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Bahamas Gov't, Opposition differ on Moddy’s threat to downgrade

 Bahamas Prime Minister Perry Christie Bahamas Prime Minister Perry Christie
NASSAU, Bahamas, Jul 5, CMC – The Bahamas government and the main opposition were at odds over a decision by the US-based credit rating agency, Moody’s Investors Services, that it has placed the Baa2 bond and issuer ratings of the Bahamas government of on review for downgrade.

While the Perry Christie government has said it appreciates that the Caribbean region is being negatively impacted by lower commodity prices, and external investment uncertainty through the loss of correspondent banks services the main opposition Free National Movement (FNM) insists that its policies have failed.

The government has said that while the country has “not been completely exempt from any of these phenomena” it is “confident that this review will reveal that medium term economic prospects for the Bahamas are good given projected foreign direct investment, the government’s fiscal consolidation efforts and the implementation of innovative policy initiatives with respect to certain structural constraints the country has traditionally faced in the energy sector and labour market”.

But FNM leader Dr. Hubert Minnis asked “what does it take for this government to act in the best interest of the Bahamian people and to start telling them the truth about our precarious financial situation?

“With Moody’s Investors Services placing The Bahamas on review for potential further downgrade to Junk status the time to act is now,” he said, noting that the time for the government’s “empty rhetoric and broken promises is over.

“A further downgrade would hurt our country tremendously, adversely impacting our ability to fund capital projects in the future,” Minnis said, noting that this is not the first time that the international rating agencies have warned the government “that its reckless spending would push the country’s financial situation over the preverbal fiscal cliff”.
Last weekend, Moody’s Investors Service said its decision was prompted by the continuing rise in risks to the Bahamas’ medium-term economic prospects and its fiscal strength, “notwithstanding the government’s ongoing fiscal consolidation programme.

“The review will allow Moody’s to assess the likelihood that economic growth prospects will improve, debt metrics will stabilize and government policy will effectively address its macroeconomic and fiscal challenges,” said Moody’s, adding that the review action indicates that the rating is likely to move down, and that the change could be by one notch or more.

Moody’s said it expects to complete the review within two months and that during the process it will assess the volatility in gross domestic product (GDP) estimates reported in recent years.

The ratings agency will also examine the government’s plans to put forward growth-supporting reforms, including the upcoming National Development Plan and a mortgage relief plan, to boost economic performance past 2017.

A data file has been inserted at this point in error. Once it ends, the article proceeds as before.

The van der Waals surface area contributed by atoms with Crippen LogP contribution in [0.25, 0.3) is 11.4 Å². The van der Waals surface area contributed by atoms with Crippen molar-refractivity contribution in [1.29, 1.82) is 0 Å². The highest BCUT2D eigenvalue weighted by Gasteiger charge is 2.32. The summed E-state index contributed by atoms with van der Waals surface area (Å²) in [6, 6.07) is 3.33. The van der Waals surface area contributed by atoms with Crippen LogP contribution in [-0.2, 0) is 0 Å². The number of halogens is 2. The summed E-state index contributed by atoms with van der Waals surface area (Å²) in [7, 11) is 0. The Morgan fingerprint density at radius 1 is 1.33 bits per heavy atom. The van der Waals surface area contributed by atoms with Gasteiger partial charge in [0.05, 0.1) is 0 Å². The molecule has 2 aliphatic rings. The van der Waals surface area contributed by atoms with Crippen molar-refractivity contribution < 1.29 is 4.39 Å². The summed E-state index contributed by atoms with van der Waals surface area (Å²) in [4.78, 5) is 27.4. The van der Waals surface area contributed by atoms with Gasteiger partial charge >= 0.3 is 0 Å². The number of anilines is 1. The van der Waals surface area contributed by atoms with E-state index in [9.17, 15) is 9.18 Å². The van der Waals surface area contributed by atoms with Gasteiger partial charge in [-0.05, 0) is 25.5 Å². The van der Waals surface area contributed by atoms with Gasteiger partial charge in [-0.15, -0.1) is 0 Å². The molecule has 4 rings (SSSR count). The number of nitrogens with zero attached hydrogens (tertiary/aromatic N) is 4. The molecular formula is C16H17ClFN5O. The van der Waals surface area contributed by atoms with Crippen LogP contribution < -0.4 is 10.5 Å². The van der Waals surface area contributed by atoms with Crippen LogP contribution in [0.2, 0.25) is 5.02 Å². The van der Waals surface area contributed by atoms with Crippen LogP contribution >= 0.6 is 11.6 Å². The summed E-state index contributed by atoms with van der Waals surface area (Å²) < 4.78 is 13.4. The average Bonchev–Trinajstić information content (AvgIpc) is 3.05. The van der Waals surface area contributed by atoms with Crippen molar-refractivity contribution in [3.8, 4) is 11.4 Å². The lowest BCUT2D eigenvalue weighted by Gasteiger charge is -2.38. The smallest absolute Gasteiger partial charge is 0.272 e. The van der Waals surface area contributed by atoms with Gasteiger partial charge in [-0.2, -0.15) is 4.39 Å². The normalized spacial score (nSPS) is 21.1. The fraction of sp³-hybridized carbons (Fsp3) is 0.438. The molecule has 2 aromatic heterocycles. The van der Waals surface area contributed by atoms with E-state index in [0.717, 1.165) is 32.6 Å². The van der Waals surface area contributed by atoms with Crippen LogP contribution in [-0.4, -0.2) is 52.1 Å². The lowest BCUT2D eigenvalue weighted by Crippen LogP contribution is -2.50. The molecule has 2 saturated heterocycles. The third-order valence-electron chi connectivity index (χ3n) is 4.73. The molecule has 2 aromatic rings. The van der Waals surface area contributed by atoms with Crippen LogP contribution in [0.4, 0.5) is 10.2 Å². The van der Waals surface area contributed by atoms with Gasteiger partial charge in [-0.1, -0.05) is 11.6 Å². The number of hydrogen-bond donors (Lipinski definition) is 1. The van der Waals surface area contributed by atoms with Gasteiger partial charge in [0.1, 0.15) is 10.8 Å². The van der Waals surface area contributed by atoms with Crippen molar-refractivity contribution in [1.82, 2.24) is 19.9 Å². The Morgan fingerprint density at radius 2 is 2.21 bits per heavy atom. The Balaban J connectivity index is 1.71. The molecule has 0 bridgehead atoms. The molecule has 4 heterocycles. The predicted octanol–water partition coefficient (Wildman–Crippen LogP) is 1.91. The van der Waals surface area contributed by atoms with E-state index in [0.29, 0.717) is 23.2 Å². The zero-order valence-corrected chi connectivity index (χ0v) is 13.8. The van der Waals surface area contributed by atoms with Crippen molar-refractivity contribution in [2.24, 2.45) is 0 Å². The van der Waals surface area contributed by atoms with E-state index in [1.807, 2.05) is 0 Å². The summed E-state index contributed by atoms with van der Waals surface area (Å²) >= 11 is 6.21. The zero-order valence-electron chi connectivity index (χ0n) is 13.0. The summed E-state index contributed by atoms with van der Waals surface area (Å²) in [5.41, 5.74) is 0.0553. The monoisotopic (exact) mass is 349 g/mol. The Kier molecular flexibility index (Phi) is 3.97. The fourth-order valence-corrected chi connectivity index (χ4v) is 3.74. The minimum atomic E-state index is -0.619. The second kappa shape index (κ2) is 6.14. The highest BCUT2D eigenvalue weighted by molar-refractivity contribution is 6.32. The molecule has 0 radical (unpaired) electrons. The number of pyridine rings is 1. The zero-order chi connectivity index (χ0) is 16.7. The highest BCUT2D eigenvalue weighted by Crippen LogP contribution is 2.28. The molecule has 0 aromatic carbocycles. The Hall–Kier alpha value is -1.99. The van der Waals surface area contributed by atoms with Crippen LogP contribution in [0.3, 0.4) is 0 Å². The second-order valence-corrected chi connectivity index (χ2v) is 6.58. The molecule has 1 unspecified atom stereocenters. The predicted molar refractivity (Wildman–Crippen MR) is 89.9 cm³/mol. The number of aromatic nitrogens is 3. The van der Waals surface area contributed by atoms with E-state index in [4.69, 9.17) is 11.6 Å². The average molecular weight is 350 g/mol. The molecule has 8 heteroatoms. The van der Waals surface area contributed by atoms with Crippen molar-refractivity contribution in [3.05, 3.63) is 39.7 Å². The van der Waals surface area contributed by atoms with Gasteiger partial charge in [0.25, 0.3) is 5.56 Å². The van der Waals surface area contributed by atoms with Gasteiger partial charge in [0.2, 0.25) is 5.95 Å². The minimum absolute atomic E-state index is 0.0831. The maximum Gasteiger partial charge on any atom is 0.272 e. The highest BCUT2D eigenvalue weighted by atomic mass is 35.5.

The government said that its position is that ongoing construction at various projects around the country is generating significant economic activity.

“While the archipelagic nature of the Bahamas at times creates a lag in economic activity in the Family Islands being reflected in official statistics, there is no question that the level of real economic activity in much of the major islands of the Bahamas is much higher than it was three years ago.”

It said that growth prospects for the Bahamian economy are also very good with the imminent restart of construction at Baha Mar and its subsequent opening.

“ In addition, challenges within the energy sector are being addressed by the new private sector management team at Bahamas Power and Light and the benefits of this will be realized in the short term,” the government said in a statement, adding that it has also “strategically” entered public private partnerships (PPPs) “to deliver growth enhancing infrastructure in New Providence and the Family Islands to support economic growth”.

It said on the fiscal side the government is addressing rising government debt through its fiscal consolidation plan.
“The successful introduction of VAT demonstrates the government’s commitment to its plan. Central to the plan is the modernization and enhancement of revenue administration. This is supported by the creation of a Central Revenue Administration which will lead to increases in the collection of real property tax and business license fees in particular.“

“The rate of growth of government debt has declined steadily over the past three years and with recent revenue enhancement measures and expenditure control efforts, it is expected that the increase in debt will halt and the level of government debt will begin to decline in absolute terms by 2018/2019.”

But Minnis said that the Christie government has failed to take heed of the warnings by the international rating agencies and “even with tax increases and higher fees they keep spending and putting The Bahamas financial standing at risk.”

He said the Bahamian people “deserve a government that will lead it to a more prosperous future, rather than a government that continues to run it into the ground”.

Last modified onTuesday, 05 July 2016 10:41

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